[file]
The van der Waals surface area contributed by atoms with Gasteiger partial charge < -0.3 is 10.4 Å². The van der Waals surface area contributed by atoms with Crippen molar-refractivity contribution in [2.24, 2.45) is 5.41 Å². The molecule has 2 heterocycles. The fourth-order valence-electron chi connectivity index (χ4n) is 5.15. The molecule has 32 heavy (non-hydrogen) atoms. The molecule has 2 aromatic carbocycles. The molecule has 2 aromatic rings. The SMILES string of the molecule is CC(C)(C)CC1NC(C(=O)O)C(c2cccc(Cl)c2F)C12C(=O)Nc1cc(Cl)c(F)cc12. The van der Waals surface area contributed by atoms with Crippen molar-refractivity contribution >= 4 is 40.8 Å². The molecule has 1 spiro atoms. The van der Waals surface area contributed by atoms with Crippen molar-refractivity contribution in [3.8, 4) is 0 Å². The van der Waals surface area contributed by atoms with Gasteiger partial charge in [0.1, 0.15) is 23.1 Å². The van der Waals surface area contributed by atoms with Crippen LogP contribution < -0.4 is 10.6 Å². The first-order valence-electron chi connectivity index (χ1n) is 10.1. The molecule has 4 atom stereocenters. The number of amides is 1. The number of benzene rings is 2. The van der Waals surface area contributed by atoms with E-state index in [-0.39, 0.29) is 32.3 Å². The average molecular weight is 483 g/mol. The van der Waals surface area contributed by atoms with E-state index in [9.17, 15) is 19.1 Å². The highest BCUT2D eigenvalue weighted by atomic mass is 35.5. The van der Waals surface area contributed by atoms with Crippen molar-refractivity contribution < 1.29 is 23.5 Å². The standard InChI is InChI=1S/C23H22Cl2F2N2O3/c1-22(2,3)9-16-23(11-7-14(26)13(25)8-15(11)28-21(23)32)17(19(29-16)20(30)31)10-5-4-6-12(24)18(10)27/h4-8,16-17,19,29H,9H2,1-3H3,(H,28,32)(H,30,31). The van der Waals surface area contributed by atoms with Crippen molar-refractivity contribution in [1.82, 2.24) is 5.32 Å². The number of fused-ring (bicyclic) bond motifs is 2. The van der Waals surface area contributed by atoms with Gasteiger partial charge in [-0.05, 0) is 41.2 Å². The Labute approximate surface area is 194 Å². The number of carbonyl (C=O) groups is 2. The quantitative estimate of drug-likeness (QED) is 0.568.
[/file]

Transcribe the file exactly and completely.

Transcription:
The van der Waals surface area contributed by atoms with Gasteiger partial charge < -0.3 is 10.4 Å². The van der Waals surface area contributed by atoms with Crippen molar-refractivity contribution in [2.24, 2.45) is 5.41 Å². The molecule has 2 heterocycles. The fourth-order valence-electron chi connectivity index (χ4n) is 5.15. The molecule has 32 heavy (non-hydrogen) atoms. The molecule has 2 aromatic carbocycles. The molecule has 2 aromatic rings. The SMILES string of the molecule is CC(C)(C)CC1NC(C(=O)O)C(c2cccc(Cl)c2F)C12C(=O)Nc1cc(Cl)c(F)cc12. The van der Waals surface area contributed by atoms with Crippen molar-refractivity contribution >= 4 is 40.8 Å². The molecule has 1 spiro atoms. The van der Waals surface area contributed by atoms with Crippen molar-refractivity contribution in [3.8, 4) is 0 Å². The van der Waals surface area contributed by atoms with Gasteiger partial charge in [0.1, 0.15) is 23.1 Å². The van der Waals surface area contributed by atoms with Crippen LogP contribution < -0.4 is 10.6 Å². The first-order valence-electron chi connectivity index (χ1n) is 10.1. The molecule has 4 atom stereocenters. The number of amides is 1. The number of benzene rings is 2. The van der Waals surface area contributed by atoms with E-state index in [-0.39, 0.29) is 32.3 Å². The average molecular weight is 483 g/mol. The van der Waals surface area contributed by atoms with E-state index in [9.17, 15) is 19.1 Å². The highest BCUT2D eigenvalue weighted by atomic mass is 35.5. The van der Waals surface area contributed by atoms with Crippen molar-refractivity contribution < 1.29 is 23.5 Å². The standard InChI is InChI=1S/C23H22Cl2F2N2O3/c1-22(2,3)9-16-23(11-7-14(26)13(25)8-15(11)28-21(23)32)17(19(29-16)20(30)31)10-5-4-6-12(24)18(10)27/h4-8,16-17,19,29H,9H2,1-3H3,(H,28,32)(H,30,31). The van der Waals surface area contributed by atoms with Crippen molar-refractivity contribution in [1.82, 2.24) is 5.32 Å². The number of fused-ring (bicyclic) bond motifs is 2. The van der Waals surface area contributed by atoms with Gasteiger partial charge in [-0.05, 0) is 41.2 Å². The Labute approximate surface area is 194 Å². The number of carbonyl (C=O) groups is 2. The quantitative estimate of drug-likeness (QED) is 0.568.